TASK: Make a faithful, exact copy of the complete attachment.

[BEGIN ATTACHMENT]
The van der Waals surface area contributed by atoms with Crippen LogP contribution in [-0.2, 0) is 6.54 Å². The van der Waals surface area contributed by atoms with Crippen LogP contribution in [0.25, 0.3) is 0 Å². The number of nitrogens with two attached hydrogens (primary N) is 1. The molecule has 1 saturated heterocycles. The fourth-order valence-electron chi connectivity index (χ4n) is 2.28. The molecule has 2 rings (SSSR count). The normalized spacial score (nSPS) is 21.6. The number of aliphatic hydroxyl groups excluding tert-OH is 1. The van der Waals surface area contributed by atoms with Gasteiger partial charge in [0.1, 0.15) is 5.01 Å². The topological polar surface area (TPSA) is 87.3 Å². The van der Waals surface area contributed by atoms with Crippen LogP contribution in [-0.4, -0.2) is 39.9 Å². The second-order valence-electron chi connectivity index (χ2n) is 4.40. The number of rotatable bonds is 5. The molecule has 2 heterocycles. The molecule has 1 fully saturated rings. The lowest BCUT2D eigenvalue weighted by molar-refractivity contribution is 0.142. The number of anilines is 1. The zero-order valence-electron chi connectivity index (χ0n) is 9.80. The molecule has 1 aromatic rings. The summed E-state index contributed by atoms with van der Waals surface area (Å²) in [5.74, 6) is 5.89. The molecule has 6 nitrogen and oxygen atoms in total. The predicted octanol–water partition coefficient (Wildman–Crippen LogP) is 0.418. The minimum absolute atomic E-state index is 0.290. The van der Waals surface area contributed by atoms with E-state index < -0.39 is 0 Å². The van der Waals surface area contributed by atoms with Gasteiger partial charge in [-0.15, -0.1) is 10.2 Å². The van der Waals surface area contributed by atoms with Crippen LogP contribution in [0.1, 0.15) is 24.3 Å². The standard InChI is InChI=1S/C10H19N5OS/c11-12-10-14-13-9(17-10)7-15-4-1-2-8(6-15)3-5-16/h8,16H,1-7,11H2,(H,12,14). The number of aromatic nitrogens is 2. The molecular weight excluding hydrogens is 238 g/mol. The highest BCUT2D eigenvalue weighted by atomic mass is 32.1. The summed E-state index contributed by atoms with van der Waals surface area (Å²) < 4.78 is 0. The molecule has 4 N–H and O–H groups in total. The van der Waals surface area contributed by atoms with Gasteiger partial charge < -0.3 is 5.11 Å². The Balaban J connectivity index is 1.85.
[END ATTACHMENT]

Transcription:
The van der Waals surface area contributed by atoms with Crippen LogP contribution in [-0.2, 0) is 6.54 Å². The van der Waals surface area contributed by atoms with Crippen LogP contribution in [0.25, 0.3) is 0 Å². The number of nitrogens with two attached hydrogens (primary N) is 1. The molecule has 1 saturated heterocycles. The fourth-order valence-electron chi connectivity index (χ4n) is 2.28. The molecule has 2 rings (SSSR count). The normalized spacial score (nSPS) is 21.6. The number of aliphatic hydroxyl groups excluding tert-OH is 1. The van der Waals surface area contributed by atoms with Gasteiger partial charge in [0.1, 0.15) is 5.01 Å². The topological polar surface area (TPSA) is 87.3 Å². The van der Waals surface area contributed by atoms with Crippen LogP contribution in [-0.4, -0.2) is 39.9 Å². The second-order valence-electron chi connectivity index (χ2n) is 4.40. The number of rotatable bonds is 5. The molecule has 2 heterocycles. The molecule has 1 fully saturated rings. The lowest BCUT2D eigenvalue weighted by molar-refractivity contribution is 0.142. The number of anilines is 1. The zero-order valence-electron chi connectivity index (χ0n) is 9.80. The molecule has 1 aromatic rings. The summed E-state index contributed by atoms with van der Waals surface area (Å²) in [5.74, 6) is 5.89. The molecule has 6 nitrogen and oxygen atoms in total. The predicted octanol–water partition coefficient (Wildman–Crippen LogP) is 0.418. The minimum absolute atomic E-state index is 0.290. The van der Waals surface area contributed by atoms with E-state index < -0.39 is 0 Å². The van der Waals surface area contributed by atoms with Gasteiger partial charge in [-0.15, -0.1) is 10.2 Å². The van der Waals surface area contributed by atoms with Crippen LogP contribution in [0.1, 0.15) is 24.3 Å². The standard InChI is InChI=1S/C10H19N5OS/c11-12-10-14-13-9(17-10)7-15-4-1-2-8(6-15)3-5-16/h8,16H,1-7,11H2,(H,12,14). The number of aromatic nitrogens is 2. The molecular weight excluding hydrogens is 238 g/mol. The highest BCUT2D eigenvalue weighted by atomic mass is 32.1. The summed E-state index contributed by atoms with van der Waals surface area (Å²) < 4.78 is 0. The molecule has 4 N–H and O–H groups in total. The van der Waals surface area contributed by atoms with Gasteiger partial charge < -0.3 is 5.11 Å². The Balaban J connectivity index is 1.85.